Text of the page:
24. The Courage to Write: How Writers Transcend Fear by Ralph Keyes- This is the book to turn to when that little voice inside your head begins to whisper (and then shout if you let it get away with it) "You? A writer?? Who do you think you're kidding??!?!?". This is the book you read when you hear that same vice as you sit down in front of a key board or pick up a pen asking, "What will my family think if they read this?", followed quickly by "What if no one but my family ever reads this?". And lastly, this is the book to read when you think that if what you are writing is "good" it would come to you in a better form, or at least more easily. This book doesn't give you writing exercises to condition your writing muscles, it doesn't teach you the mechanics of plotting and character arcs. What it does is give you antidotes and quotes from and about successful (sometimes financially, sometimes critically, sometimes both) authors and how they got past those awful moments. Some of the stories deal with the physical (when is the best time to write?), sometimes the psychological (this story is my baby, no one can love it like I do!), but they all deal with the blocks, real and imagined, that every writer faces at some point (or at too many points, in most cases).


Books 19- 21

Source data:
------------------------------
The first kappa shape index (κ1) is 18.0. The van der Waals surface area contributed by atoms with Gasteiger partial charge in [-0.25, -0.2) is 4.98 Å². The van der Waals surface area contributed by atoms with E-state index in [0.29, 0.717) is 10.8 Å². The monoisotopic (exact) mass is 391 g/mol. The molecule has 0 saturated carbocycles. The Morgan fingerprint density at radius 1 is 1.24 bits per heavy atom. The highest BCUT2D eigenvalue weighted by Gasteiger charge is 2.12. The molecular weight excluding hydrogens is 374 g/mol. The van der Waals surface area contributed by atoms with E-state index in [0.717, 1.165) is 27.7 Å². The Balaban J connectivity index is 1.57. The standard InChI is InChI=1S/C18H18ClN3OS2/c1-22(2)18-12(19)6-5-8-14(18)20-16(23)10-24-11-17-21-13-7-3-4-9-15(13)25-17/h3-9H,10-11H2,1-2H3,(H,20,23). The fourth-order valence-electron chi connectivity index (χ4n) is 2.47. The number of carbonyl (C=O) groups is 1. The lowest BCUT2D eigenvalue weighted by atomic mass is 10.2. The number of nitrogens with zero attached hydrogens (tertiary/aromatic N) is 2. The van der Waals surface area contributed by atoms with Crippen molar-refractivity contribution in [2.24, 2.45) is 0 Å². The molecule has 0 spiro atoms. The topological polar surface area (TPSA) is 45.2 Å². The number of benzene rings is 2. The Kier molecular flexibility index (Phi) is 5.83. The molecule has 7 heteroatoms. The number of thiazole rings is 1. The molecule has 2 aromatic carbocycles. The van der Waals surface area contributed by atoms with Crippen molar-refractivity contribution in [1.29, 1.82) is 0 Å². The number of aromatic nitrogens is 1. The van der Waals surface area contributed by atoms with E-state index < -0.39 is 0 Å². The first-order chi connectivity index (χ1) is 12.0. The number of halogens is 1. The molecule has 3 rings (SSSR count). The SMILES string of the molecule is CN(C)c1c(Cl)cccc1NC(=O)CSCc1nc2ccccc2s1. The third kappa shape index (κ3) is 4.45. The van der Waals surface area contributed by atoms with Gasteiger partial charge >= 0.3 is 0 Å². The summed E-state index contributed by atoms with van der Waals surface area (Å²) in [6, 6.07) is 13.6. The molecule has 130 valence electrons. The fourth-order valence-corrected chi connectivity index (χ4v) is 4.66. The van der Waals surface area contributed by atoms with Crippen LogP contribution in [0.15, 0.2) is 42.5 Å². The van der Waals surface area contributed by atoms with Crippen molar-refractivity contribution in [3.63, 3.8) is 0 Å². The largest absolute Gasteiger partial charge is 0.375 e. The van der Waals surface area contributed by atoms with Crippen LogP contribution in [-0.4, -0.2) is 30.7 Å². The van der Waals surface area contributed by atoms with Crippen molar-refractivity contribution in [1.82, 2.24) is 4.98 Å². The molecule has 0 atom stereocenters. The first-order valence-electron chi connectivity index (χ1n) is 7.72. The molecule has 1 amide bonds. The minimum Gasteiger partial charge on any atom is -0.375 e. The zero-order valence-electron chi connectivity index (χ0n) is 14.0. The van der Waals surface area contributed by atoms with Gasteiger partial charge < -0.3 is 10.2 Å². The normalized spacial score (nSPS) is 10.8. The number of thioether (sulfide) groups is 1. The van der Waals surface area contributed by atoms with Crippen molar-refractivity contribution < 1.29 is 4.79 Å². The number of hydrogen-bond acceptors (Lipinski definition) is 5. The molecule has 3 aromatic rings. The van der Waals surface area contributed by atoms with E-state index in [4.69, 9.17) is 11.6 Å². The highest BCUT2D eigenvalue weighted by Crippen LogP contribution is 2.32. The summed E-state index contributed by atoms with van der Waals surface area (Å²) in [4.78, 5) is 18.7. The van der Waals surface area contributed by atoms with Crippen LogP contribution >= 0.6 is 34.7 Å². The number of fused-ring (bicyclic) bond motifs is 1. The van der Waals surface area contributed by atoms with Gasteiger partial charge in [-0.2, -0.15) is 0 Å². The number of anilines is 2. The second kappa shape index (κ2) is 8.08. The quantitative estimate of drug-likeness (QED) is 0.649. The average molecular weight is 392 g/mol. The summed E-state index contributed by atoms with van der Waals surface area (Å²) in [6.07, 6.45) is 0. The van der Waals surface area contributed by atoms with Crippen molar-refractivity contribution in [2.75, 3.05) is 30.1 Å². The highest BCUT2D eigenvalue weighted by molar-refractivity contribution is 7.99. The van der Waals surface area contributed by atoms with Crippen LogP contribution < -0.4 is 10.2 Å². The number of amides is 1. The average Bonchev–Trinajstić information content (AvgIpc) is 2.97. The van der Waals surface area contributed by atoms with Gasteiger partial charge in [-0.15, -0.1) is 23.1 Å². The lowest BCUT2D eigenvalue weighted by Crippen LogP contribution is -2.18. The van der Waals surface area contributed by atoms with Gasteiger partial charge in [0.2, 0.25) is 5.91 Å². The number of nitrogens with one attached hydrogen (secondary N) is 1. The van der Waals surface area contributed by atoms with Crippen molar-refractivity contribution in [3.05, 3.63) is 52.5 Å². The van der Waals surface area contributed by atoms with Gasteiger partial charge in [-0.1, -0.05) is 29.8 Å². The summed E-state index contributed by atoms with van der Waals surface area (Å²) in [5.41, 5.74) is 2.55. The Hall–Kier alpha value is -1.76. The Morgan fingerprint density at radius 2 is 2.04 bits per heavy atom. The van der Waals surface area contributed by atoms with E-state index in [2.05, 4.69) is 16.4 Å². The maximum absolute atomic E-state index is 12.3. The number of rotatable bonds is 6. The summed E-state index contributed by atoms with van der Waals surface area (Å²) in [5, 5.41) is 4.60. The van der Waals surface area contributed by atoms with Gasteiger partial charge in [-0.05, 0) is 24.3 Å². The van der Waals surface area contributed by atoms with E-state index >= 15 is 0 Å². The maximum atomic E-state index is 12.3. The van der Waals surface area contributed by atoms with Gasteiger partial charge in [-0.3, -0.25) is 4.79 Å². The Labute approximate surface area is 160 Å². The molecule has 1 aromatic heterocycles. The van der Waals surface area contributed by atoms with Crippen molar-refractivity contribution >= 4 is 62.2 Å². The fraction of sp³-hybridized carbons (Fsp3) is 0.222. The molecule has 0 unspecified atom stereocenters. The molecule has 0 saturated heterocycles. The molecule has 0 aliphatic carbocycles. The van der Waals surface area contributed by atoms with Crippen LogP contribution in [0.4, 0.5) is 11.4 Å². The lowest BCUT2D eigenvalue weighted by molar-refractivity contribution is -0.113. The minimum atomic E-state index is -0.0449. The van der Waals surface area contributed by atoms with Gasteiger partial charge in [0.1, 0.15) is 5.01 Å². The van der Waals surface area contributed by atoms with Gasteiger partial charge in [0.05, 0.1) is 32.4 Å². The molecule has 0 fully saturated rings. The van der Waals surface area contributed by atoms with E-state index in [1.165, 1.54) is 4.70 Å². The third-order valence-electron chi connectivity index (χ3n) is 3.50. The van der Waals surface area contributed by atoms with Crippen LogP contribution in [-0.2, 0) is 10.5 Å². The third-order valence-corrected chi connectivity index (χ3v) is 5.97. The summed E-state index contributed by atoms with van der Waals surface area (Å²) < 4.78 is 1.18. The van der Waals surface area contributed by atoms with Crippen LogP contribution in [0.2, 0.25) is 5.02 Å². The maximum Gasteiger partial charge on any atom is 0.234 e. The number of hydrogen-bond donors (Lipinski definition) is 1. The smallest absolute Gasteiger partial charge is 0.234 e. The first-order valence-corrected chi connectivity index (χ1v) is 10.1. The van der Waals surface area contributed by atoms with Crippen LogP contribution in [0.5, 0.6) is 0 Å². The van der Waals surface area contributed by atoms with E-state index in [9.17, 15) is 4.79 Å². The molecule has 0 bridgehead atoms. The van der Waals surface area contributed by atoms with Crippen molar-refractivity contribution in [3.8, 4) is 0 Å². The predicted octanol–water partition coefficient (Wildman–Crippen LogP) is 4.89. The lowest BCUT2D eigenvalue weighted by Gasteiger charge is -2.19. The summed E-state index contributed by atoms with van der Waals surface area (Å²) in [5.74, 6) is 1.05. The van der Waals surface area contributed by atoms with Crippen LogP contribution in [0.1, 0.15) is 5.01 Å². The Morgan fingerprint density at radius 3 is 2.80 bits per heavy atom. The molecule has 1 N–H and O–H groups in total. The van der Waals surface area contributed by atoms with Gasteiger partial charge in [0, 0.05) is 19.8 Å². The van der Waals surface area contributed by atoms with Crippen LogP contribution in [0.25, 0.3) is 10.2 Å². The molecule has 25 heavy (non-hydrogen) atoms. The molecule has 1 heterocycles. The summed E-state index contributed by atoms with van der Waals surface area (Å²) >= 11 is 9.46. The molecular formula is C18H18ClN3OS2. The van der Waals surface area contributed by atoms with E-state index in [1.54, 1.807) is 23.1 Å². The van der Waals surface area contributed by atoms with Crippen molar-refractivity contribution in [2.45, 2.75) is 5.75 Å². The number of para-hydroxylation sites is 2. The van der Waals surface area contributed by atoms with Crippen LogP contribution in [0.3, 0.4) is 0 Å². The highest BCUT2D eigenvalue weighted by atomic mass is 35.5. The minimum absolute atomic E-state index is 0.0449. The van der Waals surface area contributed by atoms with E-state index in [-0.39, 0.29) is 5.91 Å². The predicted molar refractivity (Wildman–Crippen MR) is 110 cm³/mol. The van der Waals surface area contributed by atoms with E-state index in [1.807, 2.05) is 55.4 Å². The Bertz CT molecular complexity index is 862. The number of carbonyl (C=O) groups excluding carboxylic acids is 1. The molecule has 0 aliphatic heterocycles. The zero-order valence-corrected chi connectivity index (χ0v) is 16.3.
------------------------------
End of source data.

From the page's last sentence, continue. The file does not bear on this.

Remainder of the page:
19. The God of Animals by Aryn Kyle, read by Lily Rabe - Aryn Kyle has set herself a very high bar with this book, her first novel. It is a story of a family going through some tough times, nothing too extraordinary, told by the twelve year old youngest daughter. Of course our narrator sees herself at the center of this family, that's how twelve year olds think. But the reader will see how all the lives are falling apart, coming back together, and sometimes stagnating, while staying true to a young girl's voice. The sense of place (a small horse ranch in the desert) is so strong you can just about smell the leather saddles, the characters are fully fleshed out, even those that only appear on a few pages, and the plot takes some surprising, but very believable turns. The only negative was Kyle's female chauvinism. The women of this story act while the men react. The women are the instigators, the men are manipulated. There are a few exceptions to this, but it was noticeable enough I found myself wondering how the father could be so weak and oblivious and have raised daughters who think so well for themselves.